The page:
Conclusion - The Good

  • Good detail in bright light, good sharpness across the frame
  • Balanced noise reduction and good edge definition at higher ISOs
  • Very good detail in 4K video mode, 1080p slow-motion
  • Intuitive camera app design
  • Snappy and responsive operation
  • Attractive design and solid build-quality
  • Very bright and vibrant screen
  • Uncluttered almost "pure" version of Android
  • Quick Capture allows for quick access to camera app
  • Comprehensive editing options in gallery app
  • Attractive MSRP compared to direct rivals

Conclusion - The Bad

  • Occasional slight overexposure in sunny scenes leads to clipping
  • Occasionally white balance and exposure instabilities when shooting with flash
  • ISO 1000 and 1/15 sec exposure limits not enough for very dark scenes
  • No control over ISO or other shooting parameters in camera app
  • Limited imaging feature set compared to some rivals 
  • Panorama mode limited to 180 degrees and small output size
  • No microSD storage expansion
  • Battery life not quite on par with direct competition

Overall Conclusion

The 2014 version of the Motorola Moto X is a significant upgrade to its predecessor and with its vibrant screen, thin bezels, metal frame and elegantly curvy design looks and feels like a real premium device. Those who like their smartphone to look a little different can order through the Moto Maker website and customize the body colors or get their Moto X with a wooden or leather back.

The camera with its 13MP 1/3-inch sensor and F2.25 aperture is a step up from the original Moto X as well. The lack of an optical image stabilization means that camera shake can be an issue in low light, and image results in flash mode are not quite on par with the best in class. But overall, the new Moto X delivers images that are sharp across the frame, free of artifacts and show a decent balance between detail and noise reduction across the ISO range. We also liked the Motorola's video mode that captures good quality 4K-footage and is capable of recording 1080p slow-motion video at 120 frames per second.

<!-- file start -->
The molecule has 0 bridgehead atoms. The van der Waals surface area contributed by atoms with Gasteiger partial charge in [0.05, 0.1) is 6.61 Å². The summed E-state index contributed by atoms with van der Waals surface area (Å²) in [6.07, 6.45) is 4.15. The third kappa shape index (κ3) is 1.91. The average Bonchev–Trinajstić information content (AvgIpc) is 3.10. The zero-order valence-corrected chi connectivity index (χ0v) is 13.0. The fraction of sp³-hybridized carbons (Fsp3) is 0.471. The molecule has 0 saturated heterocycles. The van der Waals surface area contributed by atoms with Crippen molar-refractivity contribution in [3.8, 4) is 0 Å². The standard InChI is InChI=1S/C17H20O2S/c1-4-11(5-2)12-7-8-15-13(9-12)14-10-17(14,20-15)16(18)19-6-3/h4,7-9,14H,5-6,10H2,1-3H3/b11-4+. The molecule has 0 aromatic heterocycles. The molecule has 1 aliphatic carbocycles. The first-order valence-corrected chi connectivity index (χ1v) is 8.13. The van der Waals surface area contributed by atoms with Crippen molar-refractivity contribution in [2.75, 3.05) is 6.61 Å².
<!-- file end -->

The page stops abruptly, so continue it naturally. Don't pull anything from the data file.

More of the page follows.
Compared to some of its rivals the Moto X's imaging feature set is a little limited but can easily be expanded by installing the right apps from the Google Play Store. At an MRSP of $499/£420 for an unlocked device, the new Moto X is a real bargain in the high-end bracket of the smartphone market.

Features & Operation

Thanks to high-end hardware and an Android operating system that is free of any kind of manufacturer bloatware the new Moto X always feels responsive in use. And while the phone does not feature a dedicated camera button Motorola's Quick Capture gesture allows for easy access to the camera app. In comparison to some of its Android rivals the Motorola's still imaging feature set is a little limited though. HDR and panorama functions are on board but, with small image sizes and a 180 degree maximum capture angle, the latter is not up to par with the excellent panorama modes in Apple's and Samsung's top-end devices.

On the plus side the limited feature set means the camera app is uncluttered and very intuitive in use. It does not offer any manual control over shooting parameters and is mostly suited for point-and-shoot operation but allows for some control over exposure and focus by moving an on-screen target. If you want more manual control and features there are plenty of options to choose from in the Google Play Store. Google's Camera App is free and offers a good variety of panorama modes and a background blur function. For extended manual control over shooting parameters and more features check out Camera FV-5 or Camera Awesome.

Image Quality